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Technical Report

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Taxation -- Environmental aspects -- United States -- California, Environmental impact charges, Environmental policy -- Economic aspects, Transportation -- Taxation -- Surveys-- Evaluation


This report explores public opinion on a new and promising concept―green transportation taxes and fees. These are taxes and fees set at variable rates, with higher rates for more polluting vehicles and lower rates for those that pollute less. This approach to transportation taxes and fees adapts the traditional transportation finance system to achieve two critical public benefits at once: encouraging drivers to choose more environmentally-friendly transportation options and raising revenue for needed transportation programs. To test public support for green transportation taxes and fees, the authors conducted a random telephone survey of 1,500 Californians that asked respondents their views on five hypothetical tax and fee options: a flat-rate and a green vehicle registration fee, a flat-rate and a green mileage fee, and a “feebate” program for new vehicle purchases under which more-polluting vehicles would be charged a tax and less-polluting vehicles would receive a rebate. The survey results show that the concept of green transportation taxes and fees strongly appeals to Californians. The survey tested this in two ways: by testing support for the three hypothetical green transportation tax and fee policies, and also by comparing support levels for flat-rate versus green versions of two taxes. Majorities of the respondents supported all three green taxes and fees tested. Another striking finding from the survey is that support for the green taxes and fees did not vary greatly by population subgroups; a diverse range of Californians supported the green taxes and fees. An analysis comparing support for the green and flat-rate vehicle registration fee and feebate proposals confirmed that in every subgroup, more people within that subgroup supported the green than the flat version of the two taxes tested.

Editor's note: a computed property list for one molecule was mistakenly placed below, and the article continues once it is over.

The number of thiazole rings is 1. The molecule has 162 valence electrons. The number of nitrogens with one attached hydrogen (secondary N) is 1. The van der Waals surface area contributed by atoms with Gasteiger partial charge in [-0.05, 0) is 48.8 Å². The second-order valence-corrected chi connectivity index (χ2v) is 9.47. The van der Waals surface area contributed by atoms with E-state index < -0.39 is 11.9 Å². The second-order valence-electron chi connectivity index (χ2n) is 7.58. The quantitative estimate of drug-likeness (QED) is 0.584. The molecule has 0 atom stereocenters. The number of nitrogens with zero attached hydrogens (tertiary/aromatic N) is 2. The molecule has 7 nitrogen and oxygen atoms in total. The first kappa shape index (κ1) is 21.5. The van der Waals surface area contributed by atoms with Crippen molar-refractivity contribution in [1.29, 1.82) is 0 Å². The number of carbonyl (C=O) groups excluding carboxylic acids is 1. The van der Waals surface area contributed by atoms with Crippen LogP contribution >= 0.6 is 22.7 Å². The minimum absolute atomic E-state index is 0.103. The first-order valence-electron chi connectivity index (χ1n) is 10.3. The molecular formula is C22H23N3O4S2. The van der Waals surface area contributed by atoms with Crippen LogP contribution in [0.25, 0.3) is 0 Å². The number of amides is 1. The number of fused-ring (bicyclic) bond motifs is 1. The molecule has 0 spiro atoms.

Copyright 2009 by the Mineta Transportation Institute. This document is available to the public through the National Technical Information Service, Springfield, VA 22161.

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